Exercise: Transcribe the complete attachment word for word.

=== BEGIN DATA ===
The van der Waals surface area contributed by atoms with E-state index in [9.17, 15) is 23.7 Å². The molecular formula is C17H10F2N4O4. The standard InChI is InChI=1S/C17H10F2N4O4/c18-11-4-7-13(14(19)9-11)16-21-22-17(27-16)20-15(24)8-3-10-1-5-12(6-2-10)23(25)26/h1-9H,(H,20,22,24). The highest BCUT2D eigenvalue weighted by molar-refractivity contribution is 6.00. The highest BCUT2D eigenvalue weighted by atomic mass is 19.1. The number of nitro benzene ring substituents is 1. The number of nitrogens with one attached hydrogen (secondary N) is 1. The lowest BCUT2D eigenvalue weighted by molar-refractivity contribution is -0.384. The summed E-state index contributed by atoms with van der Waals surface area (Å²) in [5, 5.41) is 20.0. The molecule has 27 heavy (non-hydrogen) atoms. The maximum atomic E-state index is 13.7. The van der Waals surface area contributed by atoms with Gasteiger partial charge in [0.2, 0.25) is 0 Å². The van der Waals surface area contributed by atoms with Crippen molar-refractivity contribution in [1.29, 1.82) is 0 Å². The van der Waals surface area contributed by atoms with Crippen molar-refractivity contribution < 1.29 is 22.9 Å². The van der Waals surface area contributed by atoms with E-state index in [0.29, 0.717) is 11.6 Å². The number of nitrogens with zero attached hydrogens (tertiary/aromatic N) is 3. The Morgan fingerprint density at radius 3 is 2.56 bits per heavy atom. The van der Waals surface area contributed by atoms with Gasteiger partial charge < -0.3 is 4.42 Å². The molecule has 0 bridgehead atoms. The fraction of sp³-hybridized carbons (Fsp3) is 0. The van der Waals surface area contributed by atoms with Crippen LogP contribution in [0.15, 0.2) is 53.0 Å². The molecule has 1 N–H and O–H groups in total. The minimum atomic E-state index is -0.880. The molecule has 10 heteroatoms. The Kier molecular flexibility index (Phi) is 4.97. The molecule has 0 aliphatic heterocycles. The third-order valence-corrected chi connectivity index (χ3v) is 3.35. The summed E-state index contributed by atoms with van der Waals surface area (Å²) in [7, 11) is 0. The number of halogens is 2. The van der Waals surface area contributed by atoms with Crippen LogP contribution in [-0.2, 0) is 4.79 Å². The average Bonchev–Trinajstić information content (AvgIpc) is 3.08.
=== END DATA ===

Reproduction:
The van der Waals surface area contributed by atoms with E-state index in [9.17, 15) is 23.7 Å². The molecular formula is C17H10F2N4O4. The standard InChI is InChI=1S/C17H10F2N4O4/c18-11-4-7-13(14(19)9-11)16-21-22-17(27-16)20-15(24)8-3-10-1-5-12(6-2-10)23(25)26/h1-9H,(H,20,22,24). The highest BCUT2D eigenvalue weighted by molar-refractivity contribution is 6.00. The highest BCUT2D eigenvalue weighted by atomic mass is 19.1. The number of nitro benzene ring substituents is 1. The number of nitrogens with one attached hydrogen (secondary N) is 1. The lowest BCUT2D eigenvalue weighted by molar-refractivity contribution is -0.384. The summed E-state index contributed by atoms with van der Waals surface area (Å²) in [5, 5.41) is 20.0. The molecule has 27 heavy (non-hydrogen) atoms. The maximum atomic E-state index is 13.7. The van der Waals surface area contributed by atoms with Gasteiger partial charge in [0.2, 0.25) is 0 Å². The van der Waals surface area contributed by atoms with Crippen molar-refractivity contribution in [1.29, 1.82) is 0 Å². The van der Waals surface area contributed by atoms with Crippen molar-refractivity contribution < 1.29 is 22.9 Å². The van der Waals surface area contributed by atoms with E-state index in [0.29, 0.717) is 11.6 Å². The number of nitrogens with zero attached hydrogens (tertiary/aromatic N) is 3. The Morgan fingerprint density at radius 3 is 2.56 bits per heavy atom. The van der Waals surface area contributed by atoms with Gasteiger partial charge < -0.3 is 4.42 Å². The molecule has 0 bridgehead atoms. The fraction of sp³-hybridized carbons (Fsp3) is 0. The van der Waals surface area contributed by atoms with Crippen LogP contribution in [0.15, 0.2) is 53.0 Å². The molecule has 1 N–H and O–H groups in total. The minimum atomic E-state index is -0.880. The molecule has 10 heteroatoms. The Kier molecular flexibility index (Phi) is 4.97. The molecule has 0 aliphatic heterocycles. The third-order valence-corrected chi connectivity index (χ3v) is 3.35. The summed E-state index contributed by atoms with van der Waals surface area (Å²) in [7, 11) is 0. The number of halogens is 2. The van der Waals surface area contributed by atoms with Crippen LogP contribution in [-0.2, 0) is 4.79 Å². The average Bonchev–Trinajstić information content (AvgIpc) is 3.08.